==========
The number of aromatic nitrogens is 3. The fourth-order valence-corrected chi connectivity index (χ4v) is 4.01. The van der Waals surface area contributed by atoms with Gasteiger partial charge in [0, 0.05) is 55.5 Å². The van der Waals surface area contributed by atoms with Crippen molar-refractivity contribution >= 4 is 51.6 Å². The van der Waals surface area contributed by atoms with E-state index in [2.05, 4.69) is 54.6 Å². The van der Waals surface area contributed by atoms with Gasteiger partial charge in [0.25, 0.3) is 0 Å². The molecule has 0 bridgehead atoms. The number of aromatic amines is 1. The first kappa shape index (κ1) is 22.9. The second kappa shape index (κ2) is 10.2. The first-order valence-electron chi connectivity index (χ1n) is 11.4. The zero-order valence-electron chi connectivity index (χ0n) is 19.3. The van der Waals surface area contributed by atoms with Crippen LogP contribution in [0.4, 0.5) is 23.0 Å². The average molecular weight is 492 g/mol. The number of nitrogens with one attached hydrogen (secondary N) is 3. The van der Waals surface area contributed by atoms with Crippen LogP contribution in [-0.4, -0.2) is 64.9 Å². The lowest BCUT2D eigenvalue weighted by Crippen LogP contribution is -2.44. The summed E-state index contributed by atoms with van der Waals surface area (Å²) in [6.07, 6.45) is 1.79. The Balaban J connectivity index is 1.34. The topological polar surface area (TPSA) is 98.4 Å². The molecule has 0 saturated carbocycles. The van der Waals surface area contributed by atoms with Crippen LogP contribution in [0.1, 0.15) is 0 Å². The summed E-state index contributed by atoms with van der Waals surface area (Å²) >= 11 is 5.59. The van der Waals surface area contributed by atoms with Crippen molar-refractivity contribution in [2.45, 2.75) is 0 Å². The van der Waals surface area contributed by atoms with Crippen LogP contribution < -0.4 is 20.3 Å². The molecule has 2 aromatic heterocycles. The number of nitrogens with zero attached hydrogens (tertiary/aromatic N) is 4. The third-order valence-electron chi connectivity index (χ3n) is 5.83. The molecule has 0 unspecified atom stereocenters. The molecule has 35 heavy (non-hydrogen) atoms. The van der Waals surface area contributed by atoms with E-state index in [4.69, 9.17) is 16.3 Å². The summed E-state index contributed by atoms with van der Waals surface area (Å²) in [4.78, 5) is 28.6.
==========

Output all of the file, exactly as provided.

The number of aromatic nitrogens is 3. The fourth-order valence-corrected chi connectivity index (χ4v) is 4.01. The van der Waals surface area contributed by atoms with Gasteiger partial charge in [0, 0.05) is 55.5 Å². The van der Waals surface area contributed by atoms with Crippen molar-refractivity contribution >= 4 is 51.6 Å². The van der Waals surface area contributed by atoms with E-state index in [2.05, 4.69) is 54.6 Å². The van der Waals surface area contributed by atoms with Gasteiger partial charge in [0.25, 0.3) is 0 Å². The molecule has 0 bridgehead atoms. The number of aromatic amines is 1. The first kappa shape index (κ1) is 22.9. The second kappa shape index (κ2) is 10.2. The first-order valence-electron chi connectivity index (χ1n) is 11.4. The zero-order valence-electron chi connectivity index (χ0n) is 19.3. The van der Waals surface area contributed by atoms with Crippen LogP contribution in [0.4, 0.5) is 23.0 Å². The average molecular weight is 492 g/mol. The number of nitrogens with one attached hydrogen (secondary N) is 3. The van der Waals surface area contributed by atoms with Crippen LogP contribution in [-0.4, -0.2) is 64.9 Å². The lowest BCUT2D eigenvalue weighted by Crippen LogP contribution is -2.44. The summed E-state index contributed by atoms with van der Waals surface area (Å²) in [6.07, 6.45) is 1.79. The Balaban J connectivity index is 1.34. The topological polar surface area (TPSA) is 98.4 Å². The molecule has 0 saturated carbocycles. The van der Waals surface area contributed by atoms with Crippen LogP contribution in [0.1, 0.15) is 0 Å². The summed E-state index contributed by atoms with van der Waals surface area (Å²) >= 11 is 5.59. The van der Waals surface area contributed by atoms with Crippen molar-refractivity contribution in [2.45, 2.75) is 0 Å². The van der Waals surface area contributed by atoms with Crippen LogP contribution < -0.4 is 20.3 Å². The molecule has 2 aromatic heterocycles. The number of nitrogens with zero attached hydrogens (tertiary/aromatic N) is 4. The third-order valence-electron chi connectivity index (χ3n) is 5.83. The molecule has 0 unspecified atom stereocenters. The molecule has 35 heavy (non-hydrogen) atoms. The van der Waals surface area contributed by atoms with E-state index in [4.69, 9.17) is 16.3 Å². The summed E-state index contributed by atoms with van der Waals surface area (Å²) in [4.78, 5) is 28.6.